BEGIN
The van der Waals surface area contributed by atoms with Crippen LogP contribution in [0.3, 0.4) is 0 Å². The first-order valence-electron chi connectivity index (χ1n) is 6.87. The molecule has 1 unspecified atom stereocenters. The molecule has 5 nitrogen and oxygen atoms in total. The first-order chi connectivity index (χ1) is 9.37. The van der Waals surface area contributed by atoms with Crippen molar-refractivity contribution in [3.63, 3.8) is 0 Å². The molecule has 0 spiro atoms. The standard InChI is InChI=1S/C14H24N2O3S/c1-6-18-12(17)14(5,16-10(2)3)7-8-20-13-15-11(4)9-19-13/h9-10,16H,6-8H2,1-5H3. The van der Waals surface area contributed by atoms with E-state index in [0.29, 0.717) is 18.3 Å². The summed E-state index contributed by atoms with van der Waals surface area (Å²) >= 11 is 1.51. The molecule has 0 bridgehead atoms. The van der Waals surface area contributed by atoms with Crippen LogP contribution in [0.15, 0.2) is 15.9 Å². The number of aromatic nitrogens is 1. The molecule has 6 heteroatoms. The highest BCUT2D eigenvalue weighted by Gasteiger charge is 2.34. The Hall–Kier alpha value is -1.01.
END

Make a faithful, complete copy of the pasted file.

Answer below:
The van der Waals surface area contributed by atoms with Crippen LogP contribution in [0.3, 0.4) is 0 Å². The first-order valence-electron chi connectivity index (χ1n) is 6.87. The molecule has 1 unspecified atom stereocenters. The molecule has 5 nitrogen and oxygen atoms in total. The first-order chi connectivity index (χ1) is 9.37. The van der Waals surface area contributed by atoms with Crippen molar-refractivity contribution in [3.63, 3.8) is 0 Å². The molecule has 0 spiro atoms. The standard InChI is InChI=1S/C14H24N2O3S/c1-6-18-12(17)14(5,16-10(2)3)7-8-20-13-15-11(4)9-19-13/h9-10,16H,6-8H2,1-5H3. The van der Waals surface area contributed by atoms with E-state index in [0.29, 0.717) is 18.3 Å². The summed E-state index contributed by atoms with van der Waals surface area (Å²) >= 11 is 1.51. The molecule has 0 bridgehead atoms. The van der Waals surface area contributed by atoms with Crippen LogP contribution in [0.15, 0.2) is 15.9 Å². The number of aromatic nitrogens is 1. The molecule has 6 heteroatoms. The highest BCUT2D eigenvalue weighted by Gasteiger charge is 2.34. The Hall–Kier alpha value is -1.01.